In his first ever start in net at the IIHF World Junior Championships, Jon Gillies made 23 saves, and Team USA defeated the Czech Republic 5-1 as the tournament’s preliminary round commenced Thursday in Malmo, Sweden. It was the first major test for the 19 year old netminder, a southpaw who played backup goaltender in Team USA’s gold medal run during last year’s tournament in Ufa, Russia.
After the game, team captain Riley Barber told USA Today that Gillies is a “special goalie” and needs to be “our best player” if the Americans hope to repeat as tournament champions. Team USA’s remaining preliminary round games in Malmo are a Saturday contest versus Slovakia, a Sunday match against Germany, and finally a Tuesday showdown with Team Canada.
At 6’5″ and 216 pounds, Gillies possesses a crucial size advantage at the goaltender position. This advantage not only yields a more formidable presence at the net, but also affords Gillies a better view of approaching traffic on the ice. Instead of waiting in his crease, Gillies will often step out to directly challenge an oncoming shooter. The NHL’s Calgary Flames took notice and selected Gillies, who grew up in South Portland, Maine, as their third round pick in the 2012 NHL entry draft.
On their team website, the Flames organization notes that Gillies “is an athletic goaltender who moves very well for a player of his stature. He is quite aggressive when challenging shooters and has good positioning in the crease. He also has a quick glove hand and covers the top corners of the net commendably.”
Meanwhile, hockeysfuture.com currently gives Gillies a prospect talent score of 7.o, meaning that although perceived a notch below all star-potential, he nonetheless possesses the ability to successfully defend his net for long amounts of time. However, a stellar showing in Malmo could substantially increase Gillies’s potential and plant him firmly on the radar as perhaps the NHL’s top goaltending prospect.
No Stranger to Success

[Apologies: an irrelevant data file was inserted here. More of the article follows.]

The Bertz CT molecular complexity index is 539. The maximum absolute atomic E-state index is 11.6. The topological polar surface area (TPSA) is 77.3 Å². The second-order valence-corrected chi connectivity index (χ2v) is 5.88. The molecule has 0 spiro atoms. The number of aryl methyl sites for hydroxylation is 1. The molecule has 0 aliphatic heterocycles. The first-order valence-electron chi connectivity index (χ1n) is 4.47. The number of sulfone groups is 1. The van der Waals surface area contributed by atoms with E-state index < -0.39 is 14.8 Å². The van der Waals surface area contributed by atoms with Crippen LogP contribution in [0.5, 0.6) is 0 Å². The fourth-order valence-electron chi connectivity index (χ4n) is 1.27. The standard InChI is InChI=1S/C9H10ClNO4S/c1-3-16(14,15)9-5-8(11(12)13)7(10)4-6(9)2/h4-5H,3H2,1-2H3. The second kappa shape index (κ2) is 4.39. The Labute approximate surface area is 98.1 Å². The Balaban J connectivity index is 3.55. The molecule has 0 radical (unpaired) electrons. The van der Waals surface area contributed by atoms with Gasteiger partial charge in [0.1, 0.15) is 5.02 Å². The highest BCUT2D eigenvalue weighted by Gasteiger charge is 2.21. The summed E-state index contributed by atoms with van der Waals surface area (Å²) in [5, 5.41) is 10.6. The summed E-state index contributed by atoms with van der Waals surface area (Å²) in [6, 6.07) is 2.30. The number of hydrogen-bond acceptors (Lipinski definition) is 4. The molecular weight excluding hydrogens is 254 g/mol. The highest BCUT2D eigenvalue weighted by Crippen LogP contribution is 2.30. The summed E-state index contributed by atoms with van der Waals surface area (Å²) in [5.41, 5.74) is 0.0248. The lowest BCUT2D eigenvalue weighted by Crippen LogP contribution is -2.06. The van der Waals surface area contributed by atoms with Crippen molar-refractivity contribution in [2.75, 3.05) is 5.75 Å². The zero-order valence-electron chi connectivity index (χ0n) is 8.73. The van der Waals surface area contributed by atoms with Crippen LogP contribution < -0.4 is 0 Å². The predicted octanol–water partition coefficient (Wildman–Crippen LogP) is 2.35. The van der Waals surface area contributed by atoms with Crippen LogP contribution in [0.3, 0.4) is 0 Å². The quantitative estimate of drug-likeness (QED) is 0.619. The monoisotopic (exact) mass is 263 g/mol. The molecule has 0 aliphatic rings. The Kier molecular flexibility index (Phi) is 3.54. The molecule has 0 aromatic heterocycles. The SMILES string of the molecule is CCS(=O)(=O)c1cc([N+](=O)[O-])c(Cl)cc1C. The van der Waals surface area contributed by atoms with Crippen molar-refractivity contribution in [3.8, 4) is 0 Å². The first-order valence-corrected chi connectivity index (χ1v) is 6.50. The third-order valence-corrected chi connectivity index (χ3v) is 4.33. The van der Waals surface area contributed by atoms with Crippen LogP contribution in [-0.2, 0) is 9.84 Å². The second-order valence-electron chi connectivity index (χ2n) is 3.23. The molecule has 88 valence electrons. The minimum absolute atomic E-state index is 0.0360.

Gillies previously played for the USHL’s Indiana Ice and earned the highest save percentage in team history during the 2011-12 campaign, despite facing more shot attempts than any other goaltender in the league. He is currently a sophomore at Providence College, where he earned Hockey East Conference Rookie of the Year honors his freshman season. He has already shattered the school record with eight shutouts and boats a myriad of other accolades in his collegiate career thus far, including an impressive .945 save percentage this season to complement a 10-1-2 record and 1.81 GAA.
Learning the Ropes In Russia
Despite earning a roster spot last year, Gillies saw only limited action on the ice in Ufa, only one period the entire tournament to be exact. He spent the balance of his time in starting goaltender John Gibson’s shadow, and Gibson was eventually named tournament MVP after leading Team USA to the gold. In a recent interview, Gillies asserted that watching Gibson mind the net helped him immensely improve his own game.
“On the ice he’s an extremely hard worker, battles every shot and doesn’t care if it looks pretty or not,” Gillies said. “Seeing a superstar like [Gibson] do it night-in and night-out, where pure athleticism took over, was a nice thing for me to see and it helped me to understand what I needed to do.”
If Gillies’s opening performance versus the Czechs on Thursday is a foreshadowing of things to come in Malmo, the time spent under Gibson’s tutelage is already starting to pay dividends. NHL network analyst Dave Starman noted after the game that Gillies displayed great composure, and that by making big saves and controlling rebounds, he shifted the game’s overall momentum back to Team USA just about every time the Czech team started to get something going on the offensive end.
Gillies himself praised the team’s overall defensive effort and noted that it made his job much easier.
“The team was really good in front of me,” Gillies said. “They kept the shots and chances down, and it was a good win . . . They were moving the puck really well.”
Head coach Don Lucia attributes much of Team USA’s prior success at the World Juniors to good goaltending, and this was certainly the case last year with Gibson’s phenomenal performance. If Jon Gillies maintains this trend, Team USA stands a strong chance of bringing home the gold once again.